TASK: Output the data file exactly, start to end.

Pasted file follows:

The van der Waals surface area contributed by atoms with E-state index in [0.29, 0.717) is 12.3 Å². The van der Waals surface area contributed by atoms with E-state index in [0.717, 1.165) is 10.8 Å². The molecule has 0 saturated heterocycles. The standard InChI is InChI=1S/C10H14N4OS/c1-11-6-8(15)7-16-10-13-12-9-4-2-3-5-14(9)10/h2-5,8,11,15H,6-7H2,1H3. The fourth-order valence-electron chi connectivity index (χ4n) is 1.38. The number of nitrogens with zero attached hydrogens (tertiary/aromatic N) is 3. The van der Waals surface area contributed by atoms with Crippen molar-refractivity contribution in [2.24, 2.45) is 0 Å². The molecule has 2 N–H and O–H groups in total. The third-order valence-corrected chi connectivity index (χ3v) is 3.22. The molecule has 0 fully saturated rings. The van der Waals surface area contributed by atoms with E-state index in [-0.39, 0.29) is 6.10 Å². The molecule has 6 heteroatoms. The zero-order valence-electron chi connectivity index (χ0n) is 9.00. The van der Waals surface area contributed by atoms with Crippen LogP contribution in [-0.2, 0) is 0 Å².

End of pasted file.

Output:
The van der Waals surface area contributed by atoms with E-state index in [0.29, 0.717) is 12.3 Å². The van der Waals surface area contributed by atoms with E-state index in [0.717, 1.165) is 10.8 Å². The molecule has 0 saturated heterocycles. The standard InChI is InChI=1S/C10H14N4OS/c1-11-6-8(15)7-16-10-13-12-9-4-2-3-5-14(9)10/h2-5,8,11,15H,6-7H2,1H3. The fourth-order valence-electron chi connectivity index (χ4n) is 1.38. The number of nitrogens with zero attached hydrogens (tertiary/aromatic N) is 3. The van der Waals surface area contributed by atoms with Crippen molar-refractivity contribution in [2.24, 2.45) is 0 Å². The molecule has 2 N–H and O–H groups in total. The third-order valence-corrected chi connectivity index (χ3v) is 3.22. The molecule has 0 fully saturated rings. The van der Waals surface area contributed by atoms with E-state index in [-0.39, 0.29) is 6.10 Å². The molecule has 6 heteroatoms. The zero-order valence-electron chi connectivity index (χ0n) is 9.00. The van der Waals surface area contributed by atoms with Crippen LogP contribution in [-0.2, 0) is 0 Å².